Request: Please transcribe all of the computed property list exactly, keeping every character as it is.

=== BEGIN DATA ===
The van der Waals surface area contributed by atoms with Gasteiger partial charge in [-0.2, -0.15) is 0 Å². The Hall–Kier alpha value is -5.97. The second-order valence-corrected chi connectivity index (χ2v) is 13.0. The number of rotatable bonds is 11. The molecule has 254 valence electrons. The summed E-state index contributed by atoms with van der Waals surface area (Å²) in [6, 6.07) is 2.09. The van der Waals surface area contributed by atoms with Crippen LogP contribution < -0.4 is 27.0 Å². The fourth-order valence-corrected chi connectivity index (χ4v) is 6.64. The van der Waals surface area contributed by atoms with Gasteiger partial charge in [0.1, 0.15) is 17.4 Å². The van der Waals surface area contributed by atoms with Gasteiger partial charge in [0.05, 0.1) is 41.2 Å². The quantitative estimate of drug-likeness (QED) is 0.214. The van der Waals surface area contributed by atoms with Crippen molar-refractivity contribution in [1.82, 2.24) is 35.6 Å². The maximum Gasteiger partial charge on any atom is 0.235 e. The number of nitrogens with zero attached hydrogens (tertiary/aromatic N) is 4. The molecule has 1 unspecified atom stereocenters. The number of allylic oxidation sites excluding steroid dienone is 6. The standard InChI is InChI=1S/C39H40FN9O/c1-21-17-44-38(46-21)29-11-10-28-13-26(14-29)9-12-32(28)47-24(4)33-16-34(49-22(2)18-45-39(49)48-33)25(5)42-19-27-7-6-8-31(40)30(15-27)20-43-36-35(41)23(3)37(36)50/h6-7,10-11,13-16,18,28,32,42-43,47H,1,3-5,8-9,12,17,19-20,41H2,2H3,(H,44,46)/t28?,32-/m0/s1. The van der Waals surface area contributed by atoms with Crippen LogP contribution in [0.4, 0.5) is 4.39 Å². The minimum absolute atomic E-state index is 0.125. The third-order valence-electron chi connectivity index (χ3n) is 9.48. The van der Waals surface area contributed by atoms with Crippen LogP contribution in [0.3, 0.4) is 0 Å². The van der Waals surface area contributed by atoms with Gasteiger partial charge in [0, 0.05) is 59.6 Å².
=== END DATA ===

The van der Waals surface area contributed by atoms with Gasteiger partial charge in [-0.2, -0.15) is 0 Å². The Hall–Kier alpha value is -5.97. The second-order valence-corrected chi connectivity index (χ2v) is 13.0. The number of rotatable bonds is 11. The molecule has 254 valence electrons. The summed E-state index contributed by atoms with van der Waals surface area (Å²) in [6, 6.07) is 2.09. The van der Waals surface area contributed by atoms with Crippen LogP contribution < -0.4 is 27.0 Å². The fourth-order valence-corrected chi connectivity index (χ4v) is 6.64. The van der Waals surface area contributed by atoms with Gasteiger partial charge in [0.1, 0.15) is 17.4 Å². The van der Waals surface area contributed by atoms with Gasteiger partial charge in [0.05, 0.1) is 41.2 Å². The quantitative estimate of drug-likeness (QED) is 0.214. The van der Waals surface area contributed by atoms with Crippen molar-refractivity contribution in [1.82, 2.24) is 35.6 Å². The maximum Gasteiger partial charge on any atom is 0.235 e. The number of nitrogens with zero attached hydrogens (tertiary/aromatic N) is 4. The molecule has 1 unspecified atom stereocenters. The number of allylic oxidation sites excluding steroid dienone is 6. The standard InChI is InChI=1S/C39H40FN9O/c1-21-17-44-38(46-21)29-11-10-28-13-26(14-29)9-12-32(28)47-24(4)33-16-34(49-22(2)18-45-39(49)48-33)25(5)42-19-27-7-6-8-31(40)30(15-27)20-43-36-35(41)23(3)37(36)50/h6-7,10-11,13-16,18,28,32,42-43,47H,1,3-5,8-9,12,17,19-20,41H2,2H3,(H,44,46)/t28?,32-/m0/s1. The van der Waals surface area contributed by atoms with Crippen LogP contribution in [0.4, 0.5) is 4.39 Å². The minimum absolute atomic E-state index is 0.125. The third-order valence-electron chi connectivity index (χ3n) is 9.48. The van der Waals surface area contributed by atoms with Crippen LogP contribution in [0.3, 0.4) is 0 Å². The van der Waals surface area contributed by atoms with Gasteiger partial charge in [0, 0.05) is 59.6 Å².